Dunedin-born youngsters who spent their childhoods embroiled in behavioral and school problems and who entered puberty earlier than most of their peers proved the most likely to embrace teenage delinquency, often with a ferocity unmatched by their fellow adolescents, Caspi and Moffitt assert. To help explain this tendency, the researchers theorize that each person responds to new, ambiguous situations for which no clear behavioral guidelines exist (for instance, the sudden social pressures to start dating and have sex, applied to girls experiencing early puberty) by leaning more than ever on familiar, well-practiced styles of dealing with others.

Many of Caspi and Moffitt's predictions about the natural history of antisocial behavior await testing as the Dunedin teenagers reach young adulthood. over, some investigators strongly contest their notion that adolescence and other social transitions magnify an individual's basic personality traits.

Still, "the New Zealand study exemplifies a trend in developmental psychology toward looking at different pathways by which adolescents arrive at delinquency, depression, eating disorders, and other conditions:' says Jeanne Brooks-Gunn, a psychologist at Columbia University in New York City, "Cross-sectional [one-time] studies tell us nothing about how kids got to where they are."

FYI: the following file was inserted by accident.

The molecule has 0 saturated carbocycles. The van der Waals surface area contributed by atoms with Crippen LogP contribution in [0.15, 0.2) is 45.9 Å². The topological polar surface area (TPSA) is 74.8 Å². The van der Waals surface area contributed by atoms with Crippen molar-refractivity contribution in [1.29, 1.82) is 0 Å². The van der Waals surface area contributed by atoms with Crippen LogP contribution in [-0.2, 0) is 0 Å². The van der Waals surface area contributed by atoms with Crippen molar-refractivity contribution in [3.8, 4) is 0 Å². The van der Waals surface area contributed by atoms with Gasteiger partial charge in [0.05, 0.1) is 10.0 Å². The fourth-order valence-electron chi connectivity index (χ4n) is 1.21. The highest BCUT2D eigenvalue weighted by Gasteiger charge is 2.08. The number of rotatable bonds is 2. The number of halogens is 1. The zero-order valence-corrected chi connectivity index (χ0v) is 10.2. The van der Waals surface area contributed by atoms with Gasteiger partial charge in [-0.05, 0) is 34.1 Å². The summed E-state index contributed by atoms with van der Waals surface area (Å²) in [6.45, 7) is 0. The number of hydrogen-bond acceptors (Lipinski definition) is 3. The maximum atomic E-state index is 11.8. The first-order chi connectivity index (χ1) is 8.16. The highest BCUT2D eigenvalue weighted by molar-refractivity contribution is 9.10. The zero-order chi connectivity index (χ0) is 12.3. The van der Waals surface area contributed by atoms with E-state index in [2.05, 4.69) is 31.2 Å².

The bruising developmental pathway traversed by hard-core teenage delinquents in the Dunedin sample bodes ill for their futures and for those of their spouses and children, Moffitt suspects. ln fact, many of these individuals may end up as "career criminals:' the approximately 5 per cent of the population that commits more than half of all recorded adult crimes, Moffitt contends. Their flair for aggression and for acting on impulse also probably ignites all sorts of interpersonal mayhem, including child and spouse abuse, she adds.

What Moffitt dubs "life-course persistent antisocial behavior" begins in early childhood or even in the womb, in her view, with poorly understood forms of subtle brain damage that foster two major childhood problems: language difficulties that disrupt listening, reading, writing, and verbal memory; and the lack of attentiveness and self-control associated with the psychiatric condition known as attention-deficit hyperactivity disorder (ADHD).

Maternal drug use during pregnancy, poor prenatal nutrition, exposure to lead or other toxic substances, and child abuse or neglect are among the many possible culprits that can sabotage fetal and infant brains, Moffitt notes. Responsive parents may help a toddler leap over early neural stumbling blocks, but given harsh conditions at home, at school, and in the neighborhood, a child's personal and academic problems usually expand while options for change shrink, she argues.

An analysis of 435 of the Dunedin boys -whose behavior was evaluated through ratings made by the boys, their parents, and their teachers every other year beginning at age 5 - supports Moffitt's theory These results first appeared in the June 1990 CHILD DEVELOPMENT.

Among the 15-year-old boys, those who frequently engaged in delinquent acts and showed signs of ADHD scored extremely poorly on tests of verbal intelligence and reading ability, while scoring high on family adversity (indicated mainly by low parental income, low maternal IQ, poor maternal mental health, and having a single parent). From age 3 on, they lagged far behind their counterparts on tests of general intelligence and motor coordination. Reading failure dogged them throughout their school years, while their fighting and delinquency progressively worsened.